Group Calls for Code of Ethics for Plastic Surgery Video Sharing

Saturday, September 30, 2017 | Business of Medicine , Healthcare Trends , Research and Publications


The days of plastic surgeons donning costumes, dancing and juggling breast implants during live surgery videos on social media may soon be over.

The first ever code of ethical behavior for sharing videos of plastic surgery on social media is up for a vote at the upcoming meeting of the American Society of Plastic Surgeons (ASPS) in Orlando. They are also published in Plastic and Reconstructive Surgery.

No official ASPS guidelines exist regarding video sharing on social media platforms, and the need is growing based on ethical concerns.

“There is increasingly vulgar content by a growing number of plastic surgeons that is not in the best interest of the patient,” says Clark Schierle, MD a plastic surgeon and faculty member of Northwestern University Feinberg School of Medicine.

“We hope this will make its way into the official ethical code of conduct for board-certified plastic surgeons,” Schierle says in a news release. Board-certified plastic surgeons who belong to ASPS must agree to abide by its voluntary code of conduct.

First, do no harm

In one post, Schierle saw a plastic surgeon cradling an abdominal tummy tuck specimen in his arms like a baby and then used a Snapchat filter to put an “infant’s” face on it.

“This is inappropriate handling of human tissue for entertainment purposes,” Schierle says.

The ethical conduct guidelines, which Schierle wrote with first author Robert Dorfman, a third-year medical student at Feinberg, is based on the four guiding principles of medical ethics dating back to Hippocrates.

The four principles of medical ethics include: 1) respect for autonomy of the patient; 2) beneficence or promoting what is best for the patient; 3) nonmaleficence, also known as “do no harm” and 4) justice. Related principles include disclosure and informed consent.

Balancing act

Finding the line between appropriate and inappropriate behavior isn’t easy, Schierle says. “It’s like pornography. I know it when I see it, but how do I define it?”

The challenge is to come up with an ethical framework that bridges “old fashioned” with “hip and cool,” Schierle says. “We have to find boundaries we can all agree on as a society that provide a framework for proper ethical behavior in the setting of patient care.”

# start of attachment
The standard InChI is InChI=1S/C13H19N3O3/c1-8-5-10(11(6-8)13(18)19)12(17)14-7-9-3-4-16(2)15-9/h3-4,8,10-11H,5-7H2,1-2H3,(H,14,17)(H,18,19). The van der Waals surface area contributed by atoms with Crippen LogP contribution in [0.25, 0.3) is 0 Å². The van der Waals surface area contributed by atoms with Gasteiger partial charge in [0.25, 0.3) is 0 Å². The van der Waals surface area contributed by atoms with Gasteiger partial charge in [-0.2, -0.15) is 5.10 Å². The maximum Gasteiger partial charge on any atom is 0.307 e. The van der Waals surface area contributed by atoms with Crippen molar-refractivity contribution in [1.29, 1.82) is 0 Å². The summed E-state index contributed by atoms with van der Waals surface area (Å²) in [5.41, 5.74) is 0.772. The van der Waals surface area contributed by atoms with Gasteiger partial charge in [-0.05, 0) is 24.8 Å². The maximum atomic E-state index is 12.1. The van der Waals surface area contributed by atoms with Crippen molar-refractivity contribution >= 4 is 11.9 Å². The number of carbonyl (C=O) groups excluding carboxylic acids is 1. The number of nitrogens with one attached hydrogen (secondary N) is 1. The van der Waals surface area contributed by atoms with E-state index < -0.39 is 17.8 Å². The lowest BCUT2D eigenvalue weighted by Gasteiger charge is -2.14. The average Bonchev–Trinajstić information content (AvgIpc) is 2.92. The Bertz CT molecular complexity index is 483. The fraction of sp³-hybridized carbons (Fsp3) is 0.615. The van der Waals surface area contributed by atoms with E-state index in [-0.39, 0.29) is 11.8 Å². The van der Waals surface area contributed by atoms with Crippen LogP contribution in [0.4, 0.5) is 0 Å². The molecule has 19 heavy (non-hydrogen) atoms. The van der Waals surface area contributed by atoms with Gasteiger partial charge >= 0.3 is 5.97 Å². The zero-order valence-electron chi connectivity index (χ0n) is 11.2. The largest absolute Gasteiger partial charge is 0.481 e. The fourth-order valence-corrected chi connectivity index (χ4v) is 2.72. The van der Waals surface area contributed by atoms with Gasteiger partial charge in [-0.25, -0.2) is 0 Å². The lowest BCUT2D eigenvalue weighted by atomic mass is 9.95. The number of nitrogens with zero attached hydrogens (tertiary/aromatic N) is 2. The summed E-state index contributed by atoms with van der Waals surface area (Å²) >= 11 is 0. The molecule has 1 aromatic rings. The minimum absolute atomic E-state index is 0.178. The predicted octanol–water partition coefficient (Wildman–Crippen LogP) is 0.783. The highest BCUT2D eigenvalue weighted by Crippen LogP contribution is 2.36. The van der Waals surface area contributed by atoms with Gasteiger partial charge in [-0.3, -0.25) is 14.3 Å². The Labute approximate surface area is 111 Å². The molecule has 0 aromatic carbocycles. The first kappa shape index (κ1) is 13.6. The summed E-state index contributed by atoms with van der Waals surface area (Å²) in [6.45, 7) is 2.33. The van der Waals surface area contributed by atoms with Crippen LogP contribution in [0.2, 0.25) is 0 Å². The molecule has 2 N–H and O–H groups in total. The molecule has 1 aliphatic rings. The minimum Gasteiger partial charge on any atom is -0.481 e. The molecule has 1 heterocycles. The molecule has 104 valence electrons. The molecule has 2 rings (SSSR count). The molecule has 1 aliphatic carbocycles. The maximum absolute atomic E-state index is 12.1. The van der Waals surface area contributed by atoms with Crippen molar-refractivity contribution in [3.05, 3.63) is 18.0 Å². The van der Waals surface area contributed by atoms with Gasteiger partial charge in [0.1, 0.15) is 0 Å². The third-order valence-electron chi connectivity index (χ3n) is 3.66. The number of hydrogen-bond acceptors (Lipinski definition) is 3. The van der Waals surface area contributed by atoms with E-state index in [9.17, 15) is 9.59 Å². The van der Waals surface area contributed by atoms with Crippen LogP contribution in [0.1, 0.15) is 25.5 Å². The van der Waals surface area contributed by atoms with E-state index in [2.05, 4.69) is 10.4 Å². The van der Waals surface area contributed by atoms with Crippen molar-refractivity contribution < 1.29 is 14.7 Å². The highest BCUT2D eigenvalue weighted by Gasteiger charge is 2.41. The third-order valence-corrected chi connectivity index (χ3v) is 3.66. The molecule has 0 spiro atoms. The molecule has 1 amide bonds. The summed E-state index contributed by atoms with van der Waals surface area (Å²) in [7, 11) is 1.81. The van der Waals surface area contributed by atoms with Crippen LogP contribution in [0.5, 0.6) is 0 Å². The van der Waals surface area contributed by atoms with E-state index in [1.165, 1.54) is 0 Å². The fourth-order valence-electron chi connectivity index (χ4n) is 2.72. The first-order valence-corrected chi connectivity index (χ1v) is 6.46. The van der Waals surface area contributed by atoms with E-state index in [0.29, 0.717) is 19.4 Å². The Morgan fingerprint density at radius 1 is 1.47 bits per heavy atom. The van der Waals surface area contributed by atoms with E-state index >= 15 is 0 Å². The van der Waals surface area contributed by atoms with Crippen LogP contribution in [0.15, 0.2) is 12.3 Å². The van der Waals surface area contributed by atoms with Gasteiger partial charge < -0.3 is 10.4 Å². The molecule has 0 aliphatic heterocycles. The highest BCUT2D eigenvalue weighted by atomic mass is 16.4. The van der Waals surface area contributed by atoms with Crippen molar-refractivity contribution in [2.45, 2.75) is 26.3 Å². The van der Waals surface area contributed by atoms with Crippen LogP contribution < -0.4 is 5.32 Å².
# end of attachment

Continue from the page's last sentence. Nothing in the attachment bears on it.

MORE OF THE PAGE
The surgeons are not filming the videos for educational purposes. “It’s about notoriety,” Schierle says. “It’s about showing the most outrageous content to attract more viewers and build your business.”

Even when surgeons obtain consent to post videos on social media, Schierle and Dorfman question the validity of the consent. 

“The relationship between a doctor and patient still remains somewhat hierarchical,” Schierle explains. “The patient may feel coerced -- even if subconsciously -- to participate in being filmed in order to be a ‘good patient.’ There is an inherent power disparity.”

More than 15 minutes of fame

Some patients may request to have their video shared on social media -- particularly those who sought out the surgeon based on his or her social media presence -- as a way to experience their own brief moment of fame, Dorfman says.

But patients risk their images being copied, manipulated and redistributed, as well as possible revelation of their identity.

They may not realize that a video on Snapchat, which disappears in 24 hours, may be screenshot and posted on YouTube or any other website where it can live indefinitely, Dorfman adds.

Downplaying of risks

He calls for greater transparency about the risks involved including the permanency associated with posting videos on social media and the Internet.

There also is the risk to the patient of having a distracted surgeon. “Instead of focusing on providing the most efficient surgical procedure to help the patient, the surgeon is distracted by hamming it up for the camera,” Schierle says.

And the videos can misrepresent the risks involved with undergoing a surgical procedure.

“When surgeons are dancing in the operating room, people may misperceive surgery as this lighthearted event,” Dorfman says. “Yet there are risks associated with going under the knife, such as infection, excessive bleeding or possibly blood clots. The videos may be giving some people false illusions of what surgery is actually like.”

 

 

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